The twins bedtime is always interesting at our place….I sort of look forward to it but I sort of don't…as I said, it's interesting!
Please keep in mind that although I am a parent and trained early childhood professional I am not an OT, not trained in sensory processing, diet or sleep disorders. I'm just sharing what seems to have worked for us.
1. Eating a Failsafe Diet
2. Add a Little Weight
3. Tuning into Texture
4. Massage and Compression
5. Let Them Chew
6. Everybody Jump and Swing
7. Routine and Transitioning
8. Build a Bed Cocoon
We've also recently added a mosquito net canopy so I can pull the net around the top half of the bed to enclose her a little. To cover the wooden slats at either end of the bed I just added a few cot blankets draped over the ends to ‘enclose' the bed even more. I have positioned the bed facing away from the door because I find if Ruby can look out the door she will do so for a very long time trying to see what's happening outside her room which usually leads to not being able to switch off.
9. Let's hear it for the Noise!
As briefly mentioned earlier I also have a pedestal fan blowing in the room as the white noise seems to soothe. If you haven't tried using music or white noise to block out family background noise then perhaps give it a try.
10. Build a Safe Cave
I felt awful seeing her sleep on the floor each night so I dragged inside the girls little play tent (like those ones you put the plastic balls and tunnels in), added a doona and lots of pillows and cushions and soft toys to make a dark, soft little cave and what do you know? She slept in there every night quite happily for months.
I worked on some strategies (see ‘bed cocoon' above) to make her single bed a more secure and happy place to sleep and now she loves her bed. I just had to let go of the expectation of her getting into a big girl bed straight away and transition her to the soft safe cave first.
My Pinterest board… Support for SPD and AutismJoy from Pinkoddy shares lots of great SPD articles written by a Mum for other Mums as she finds her way with her own children's diagnoses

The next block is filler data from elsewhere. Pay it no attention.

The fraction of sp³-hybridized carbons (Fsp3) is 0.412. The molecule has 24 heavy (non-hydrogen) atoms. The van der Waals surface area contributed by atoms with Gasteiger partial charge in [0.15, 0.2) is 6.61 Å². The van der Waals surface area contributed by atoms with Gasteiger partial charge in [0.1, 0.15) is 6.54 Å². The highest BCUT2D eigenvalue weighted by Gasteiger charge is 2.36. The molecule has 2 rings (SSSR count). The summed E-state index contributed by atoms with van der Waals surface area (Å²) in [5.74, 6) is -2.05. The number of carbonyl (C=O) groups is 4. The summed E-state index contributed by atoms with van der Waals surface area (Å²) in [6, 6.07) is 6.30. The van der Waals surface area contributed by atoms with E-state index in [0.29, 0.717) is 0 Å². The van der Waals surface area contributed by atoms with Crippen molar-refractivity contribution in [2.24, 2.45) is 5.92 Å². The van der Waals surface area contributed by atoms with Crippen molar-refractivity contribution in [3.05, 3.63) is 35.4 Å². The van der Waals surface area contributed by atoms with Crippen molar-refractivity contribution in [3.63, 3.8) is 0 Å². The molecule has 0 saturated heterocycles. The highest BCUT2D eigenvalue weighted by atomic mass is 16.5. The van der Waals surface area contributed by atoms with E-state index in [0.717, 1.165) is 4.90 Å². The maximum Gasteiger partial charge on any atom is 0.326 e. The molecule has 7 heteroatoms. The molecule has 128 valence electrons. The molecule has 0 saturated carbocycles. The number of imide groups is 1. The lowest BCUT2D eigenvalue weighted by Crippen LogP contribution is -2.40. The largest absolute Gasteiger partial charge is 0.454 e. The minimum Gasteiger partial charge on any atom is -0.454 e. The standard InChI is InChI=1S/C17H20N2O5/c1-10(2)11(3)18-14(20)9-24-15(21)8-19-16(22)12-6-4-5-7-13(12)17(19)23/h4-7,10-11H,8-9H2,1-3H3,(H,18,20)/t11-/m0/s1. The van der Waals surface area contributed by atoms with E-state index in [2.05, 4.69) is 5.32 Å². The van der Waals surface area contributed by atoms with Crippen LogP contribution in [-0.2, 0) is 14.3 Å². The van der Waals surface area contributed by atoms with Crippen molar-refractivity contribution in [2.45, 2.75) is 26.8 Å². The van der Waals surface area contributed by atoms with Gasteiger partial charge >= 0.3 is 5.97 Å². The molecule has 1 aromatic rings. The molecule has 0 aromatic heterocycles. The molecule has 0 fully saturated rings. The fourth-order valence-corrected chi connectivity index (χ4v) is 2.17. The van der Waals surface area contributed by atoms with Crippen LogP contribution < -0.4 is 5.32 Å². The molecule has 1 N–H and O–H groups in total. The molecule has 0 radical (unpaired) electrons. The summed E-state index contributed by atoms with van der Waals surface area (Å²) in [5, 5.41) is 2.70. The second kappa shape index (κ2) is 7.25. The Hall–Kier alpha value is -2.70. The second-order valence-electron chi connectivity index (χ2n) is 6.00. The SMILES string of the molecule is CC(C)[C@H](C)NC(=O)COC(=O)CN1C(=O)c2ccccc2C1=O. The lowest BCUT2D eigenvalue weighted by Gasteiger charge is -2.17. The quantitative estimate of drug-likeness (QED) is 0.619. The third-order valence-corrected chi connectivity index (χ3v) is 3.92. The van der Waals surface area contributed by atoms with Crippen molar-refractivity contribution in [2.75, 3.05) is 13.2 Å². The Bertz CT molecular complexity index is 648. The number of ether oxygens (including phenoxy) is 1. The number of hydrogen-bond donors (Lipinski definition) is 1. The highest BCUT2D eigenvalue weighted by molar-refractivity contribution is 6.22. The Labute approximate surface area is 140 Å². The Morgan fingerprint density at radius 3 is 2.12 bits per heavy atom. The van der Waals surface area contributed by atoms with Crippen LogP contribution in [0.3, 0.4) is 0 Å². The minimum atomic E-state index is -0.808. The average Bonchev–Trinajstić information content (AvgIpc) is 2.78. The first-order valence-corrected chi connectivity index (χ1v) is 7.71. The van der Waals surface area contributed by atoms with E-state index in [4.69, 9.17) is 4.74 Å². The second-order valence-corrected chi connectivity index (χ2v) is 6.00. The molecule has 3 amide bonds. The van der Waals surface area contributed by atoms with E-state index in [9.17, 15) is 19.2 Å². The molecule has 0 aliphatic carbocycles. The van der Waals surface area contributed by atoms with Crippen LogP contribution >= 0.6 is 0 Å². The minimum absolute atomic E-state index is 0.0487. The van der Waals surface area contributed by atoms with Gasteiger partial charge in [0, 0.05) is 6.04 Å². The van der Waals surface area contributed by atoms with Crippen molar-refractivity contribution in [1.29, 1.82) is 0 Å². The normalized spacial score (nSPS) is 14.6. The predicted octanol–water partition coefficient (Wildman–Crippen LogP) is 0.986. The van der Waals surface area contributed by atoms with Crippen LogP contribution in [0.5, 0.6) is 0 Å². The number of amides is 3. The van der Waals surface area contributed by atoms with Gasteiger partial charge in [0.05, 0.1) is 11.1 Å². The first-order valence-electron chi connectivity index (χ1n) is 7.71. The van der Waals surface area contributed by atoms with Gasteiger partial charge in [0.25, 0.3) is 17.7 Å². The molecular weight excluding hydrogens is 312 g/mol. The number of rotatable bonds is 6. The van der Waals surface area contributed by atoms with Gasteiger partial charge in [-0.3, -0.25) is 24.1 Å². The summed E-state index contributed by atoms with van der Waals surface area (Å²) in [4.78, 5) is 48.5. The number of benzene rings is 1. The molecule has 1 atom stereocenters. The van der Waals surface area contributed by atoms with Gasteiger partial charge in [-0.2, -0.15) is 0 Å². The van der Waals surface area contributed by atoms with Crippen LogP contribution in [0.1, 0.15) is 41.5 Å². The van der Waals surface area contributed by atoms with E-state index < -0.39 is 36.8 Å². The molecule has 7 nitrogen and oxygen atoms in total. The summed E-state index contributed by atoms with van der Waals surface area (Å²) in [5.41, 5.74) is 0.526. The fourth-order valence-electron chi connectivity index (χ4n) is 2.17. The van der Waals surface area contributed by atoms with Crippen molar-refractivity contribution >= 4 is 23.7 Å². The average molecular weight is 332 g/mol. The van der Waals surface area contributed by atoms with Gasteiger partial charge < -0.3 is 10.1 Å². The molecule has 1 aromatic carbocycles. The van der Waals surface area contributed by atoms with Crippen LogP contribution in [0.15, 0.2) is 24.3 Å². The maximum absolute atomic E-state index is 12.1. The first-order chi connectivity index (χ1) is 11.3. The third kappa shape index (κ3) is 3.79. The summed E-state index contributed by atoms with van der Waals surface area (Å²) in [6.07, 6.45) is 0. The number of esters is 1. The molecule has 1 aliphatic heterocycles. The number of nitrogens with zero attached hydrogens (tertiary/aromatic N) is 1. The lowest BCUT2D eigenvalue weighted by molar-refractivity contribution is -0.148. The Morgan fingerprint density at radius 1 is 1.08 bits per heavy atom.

Dayna Lemon Lime Adventures explains so clearly what SPD actually is in a blog post that is the start of wonderful series on all things SPD, I encourage you to have a little look around at all the other fab posts too. She is an early childhood educator and Mum of a little one with SPD so knows what she is writing about!
Dayna also has a helpful Pinterest board you can explore Sensory Processing Resources
The Inspired Treehouse is a blog written by 2 occupational therapists and there are so many helpful articles over there I cannot begin to list them all. I do suggest you start by reading the post about the 5 myths OT's would like you to know and then begin exploring more articles. They really are helpful and everything is explained so clearly. They have also written a post about sensory smart sleep tips from a professional OT angle (unlike just my Mummy/educator advice!) in this article
A Sensory Life explores the sleep challenges with sensory kids and also offers strategies in a wonderful article.
Suzy Homeschooler shares her thoughts on why sensory bins and play is so important and explores some factors which may have contributed to the rise in SPD type issues in recent generations. There are also some great links at the end of the article.
Little Bins for Little Hands shows us how easy and fun it is to set up sensory bin play in this fantastic collection of ideas on her blog.
As we are now entering Summer here I also wanted to share this Summer Survival Kit for Sensory Processing Disorder…some great ideas and things to think about in this article!